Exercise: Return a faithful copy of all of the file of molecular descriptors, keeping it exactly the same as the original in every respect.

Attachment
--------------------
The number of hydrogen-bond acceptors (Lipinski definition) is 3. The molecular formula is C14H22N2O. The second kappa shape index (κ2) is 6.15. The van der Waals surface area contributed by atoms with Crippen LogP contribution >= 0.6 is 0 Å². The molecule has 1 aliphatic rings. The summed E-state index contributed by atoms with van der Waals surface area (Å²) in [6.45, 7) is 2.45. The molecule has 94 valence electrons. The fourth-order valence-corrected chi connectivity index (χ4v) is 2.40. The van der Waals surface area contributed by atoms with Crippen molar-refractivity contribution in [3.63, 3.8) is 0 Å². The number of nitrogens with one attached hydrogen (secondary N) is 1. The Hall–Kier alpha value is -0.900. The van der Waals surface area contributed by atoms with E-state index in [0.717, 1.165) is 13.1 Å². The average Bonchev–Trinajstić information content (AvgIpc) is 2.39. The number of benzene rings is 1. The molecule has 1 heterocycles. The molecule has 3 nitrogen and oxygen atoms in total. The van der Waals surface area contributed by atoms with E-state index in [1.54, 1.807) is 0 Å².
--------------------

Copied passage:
The number of hydrogen-bond acceptors (Lipinski definition) is 3. The molecular formula is C14H22N2O. The second kappa shape index (κ2) is 6.15. The van der Waals surface area contributed by atoms with Crippen LogP contribution >= 0.6 is 0 Å². The molecule has 1 aliphatic rings. The summed E-state index contributed by atoms with van der Waals surface area (Å²) in [6.45, 7) is 2.45. The molecule has 94 valence electrons. The fourth-order valence-corrected chi connectivity index (χ4v) is 2.40. The van der Waals surface area contributed by atoms with Crippen molar-refractivity contribution in [3.63, 3.8) is 0 Å². The number of nitrogens with one attached hydrogen (secondary N) is 1. The Hall–Kier alpha value is -0.900. The van der Waals surface area contributed by atoms with E-state index in [0.717, 1.165) is 13.1 Å². The average Bonchev–Trinajstić information content (AvgIpc) is 2.39. The number of benzene rings is 1. The molecule has 1 heterocycles. The molecule has 3 nitrogen and oxygen atoms in total. The van der Waals surface area contributed by atoms with E-state index in [1.54, 1.807) is 0 Å².